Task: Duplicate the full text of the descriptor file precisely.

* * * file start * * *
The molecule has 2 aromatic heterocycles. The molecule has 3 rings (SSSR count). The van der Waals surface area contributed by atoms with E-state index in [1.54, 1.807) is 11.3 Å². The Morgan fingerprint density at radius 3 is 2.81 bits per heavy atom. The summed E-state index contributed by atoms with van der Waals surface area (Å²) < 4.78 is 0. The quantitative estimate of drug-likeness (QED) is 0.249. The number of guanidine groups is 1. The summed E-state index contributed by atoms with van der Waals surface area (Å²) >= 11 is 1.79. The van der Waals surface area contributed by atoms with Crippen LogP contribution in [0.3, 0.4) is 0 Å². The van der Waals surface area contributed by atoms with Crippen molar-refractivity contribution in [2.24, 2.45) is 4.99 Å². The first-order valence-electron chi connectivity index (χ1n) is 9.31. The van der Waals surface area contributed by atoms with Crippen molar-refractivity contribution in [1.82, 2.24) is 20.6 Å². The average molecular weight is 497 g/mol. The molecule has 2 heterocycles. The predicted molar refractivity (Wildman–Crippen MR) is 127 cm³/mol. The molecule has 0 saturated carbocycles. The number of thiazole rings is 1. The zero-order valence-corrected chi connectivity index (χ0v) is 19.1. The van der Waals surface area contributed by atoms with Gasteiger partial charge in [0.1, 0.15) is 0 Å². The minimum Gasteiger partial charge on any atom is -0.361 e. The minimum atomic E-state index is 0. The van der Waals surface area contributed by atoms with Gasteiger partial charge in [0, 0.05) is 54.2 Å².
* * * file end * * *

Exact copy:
The molecule has 2 aromatic heterocycles. The molecule has 3 rings (SSSR count). The van der Waals surface area contributed by atoms with E-state index in [1.54, 1.807) is 11.3 Å². The Morgan fingerprint density at radius 3 is 2.81 bits per heavy atom. The summed E-state index contributed by atoms with van der Waals surface area (Å²) < 4.78 is 0. The quantitative estimate of drug-likeness (QED) is 0.249. The number of guanidine groups is 1. The summed E-state index contributed by atoms with van der Waals surface area (Å²) >= 11 is 1.79. The van der Waals surface area contributed by atoms with Crippen LogP contribution in [0.3, 0.4) is 0 Å². The van der Waals surface area contributed by atoms with Crippen molar-refractivity contribution in [2.24, 2.45) is 4.99 Å². The first-order valence-electron chi connectivity index (χ1n) is 9.31. The van der Waals surface area contributed by atoms with Crippen molar-refractivity contribution in [1.82, 2.24) is 20.6 Å². The average molecular weight is 497 g/mol. The molecule has 2 heterocycles. The predicted molar refractivity (Wildman–Crippen MR) is 127 cm³/mol. The molecule has 0 saturated carbocycles. The number of thiazole rings is 1. The zero-order valence-corrected chi connectivity index (χ0v) is 19.1. The van der Waals surface area contributed by atoms with Gasteiger partial charge in [0.1, 0.15) is 0 Å². The minimum Gasteiger partial charge on any atom is -0.361 e. The minimum atomic E-state index is 0. The van der Waals surface area contributed by atoms with Gasteiger partial charge in [0, 0.05) is 54.2 Å².